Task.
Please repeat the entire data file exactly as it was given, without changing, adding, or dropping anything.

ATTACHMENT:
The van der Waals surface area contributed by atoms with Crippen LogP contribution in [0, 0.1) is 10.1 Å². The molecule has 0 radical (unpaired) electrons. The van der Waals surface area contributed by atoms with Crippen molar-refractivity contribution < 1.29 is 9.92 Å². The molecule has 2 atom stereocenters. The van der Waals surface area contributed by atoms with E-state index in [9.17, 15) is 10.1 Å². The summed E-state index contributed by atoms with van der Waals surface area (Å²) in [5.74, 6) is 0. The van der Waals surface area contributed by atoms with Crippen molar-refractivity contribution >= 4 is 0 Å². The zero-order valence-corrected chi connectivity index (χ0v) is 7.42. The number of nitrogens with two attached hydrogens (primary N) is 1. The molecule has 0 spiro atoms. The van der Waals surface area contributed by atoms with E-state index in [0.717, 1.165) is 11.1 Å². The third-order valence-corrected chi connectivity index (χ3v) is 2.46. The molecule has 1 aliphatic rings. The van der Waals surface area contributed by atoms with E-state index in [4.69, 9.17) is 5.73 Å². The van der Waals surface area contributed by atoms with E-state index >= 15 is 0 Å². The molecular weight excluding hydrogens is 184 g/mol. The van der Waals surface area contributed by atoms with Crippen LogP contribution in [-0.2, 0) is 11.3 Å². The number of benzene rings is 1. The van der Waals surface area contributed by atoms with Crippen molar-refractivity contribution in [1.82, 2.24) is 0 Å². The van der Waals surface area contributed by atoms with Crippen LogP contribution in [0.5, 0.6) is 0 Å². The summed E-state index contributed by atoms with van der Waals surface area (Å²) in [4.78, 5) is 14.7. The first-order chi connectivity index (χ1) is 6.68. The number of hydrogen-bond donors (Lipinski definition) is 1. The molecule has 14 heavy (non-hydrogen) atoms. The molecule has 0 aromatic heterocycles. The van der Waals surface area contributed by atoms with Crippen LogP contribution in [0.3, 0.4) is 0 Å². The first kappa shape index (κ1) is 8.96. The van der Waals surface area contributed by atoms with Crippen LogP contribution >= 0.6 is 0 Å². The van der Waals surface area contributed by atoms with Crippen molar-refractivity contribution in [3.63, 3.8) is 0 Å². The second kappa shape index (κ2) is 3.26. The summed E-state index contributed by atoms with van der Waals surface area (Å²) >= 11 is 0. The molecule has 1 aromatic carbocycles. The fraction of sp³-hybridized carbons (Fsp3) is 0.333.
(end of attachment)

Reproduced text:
The van der Waals surface area contributed by atoms with Crippen LogP contribution in [0, 0.1) is 10.1 Å². The molecule has 0 radical (unpaired) electrons. The van der Waals surface area contributed by atoms with Crippen molar-refractivity contribution < 1.29 is 9.92 Å². The molecule has 2 atom stereocenters. The van der Waals surface area contributed by atoms with E-state index in [9.17, 15) is 10.1 Å². The summed E-state index contributed by atoms with van der Waals surface area (Å²) in [5.74, 6) is 0. The van der Waals surface area contributed by atoms with Crippen molar-refractivity contribution >= 4 is 0 Å². The zero-order valence-corrected chi connectivity index (χ0v) is 7.42. The number of nitrogens with two attached hydrogens (primary N) is 1. The molecule has 0 spiro atoms. The van der Waals surface area contributed by atoms with E-state index in [0.717, 1.165) is 11.1 Å². The third-order valence-corrected chi connectivity index (χ3v) is 2.46. The molecule has 1 aliphatic rings. The van der Waals surface area contributed by atoms with E-state index in [4.69, 9.17) is 5.73 Å². The van der Waals surface area contributed by atoms with E-state index >= 15 is 0 Å². The molecular weight excluding hydrogens is 184 g/mol. The van der Waals surface area contributed by atoms with Crippen LogP contribution in [-0.2, 0) is 11.3 Å². The number of benzene rings is 1. The van der Waals surface area contributed by atoms with Crippen molar-refractivity contribution in [1.82, 2.24) is 0 Å². The van der Waals surface area contributed by atoms with Crippen LogP contribution in [0.5, 0.6) is 0 Å². The summed E-state index contributed by atoms with van der Waals surface area (Å²) in [4.78, 5) is 14.7. The first-order chi connectivity index (χ1) is 6.68. The number of hydrogen-bond donors (Lipinski definition) is 1. The molecule has 14 heavy (non-hydrogen) atoms. The molecule has 0 aromatic heterocycles. The van der Waals surface area contributed by atoms with Crippen LogP contribution in [0.3, 0.4) is 0 Å². The first kappa shape index (κ1) is 8.96. The van der Waals surface area contributed by atoms with Crippen LogP contribution >= 0.6 is 0 Å². The van der Waals surface area contributed by atoms with Crippen molar-refractivity contribution in [3.63, 3.8) is 0 Å². The second kappa shape index (κ2) is 3.26. The summed E-state index contributed by atoms with van der Waals surface area (Å²) >= 11 is 0. The molecule has 1 aromatic carbocycles. The fraction of sp³-hybridized carbons (Fsp3) is 0.333.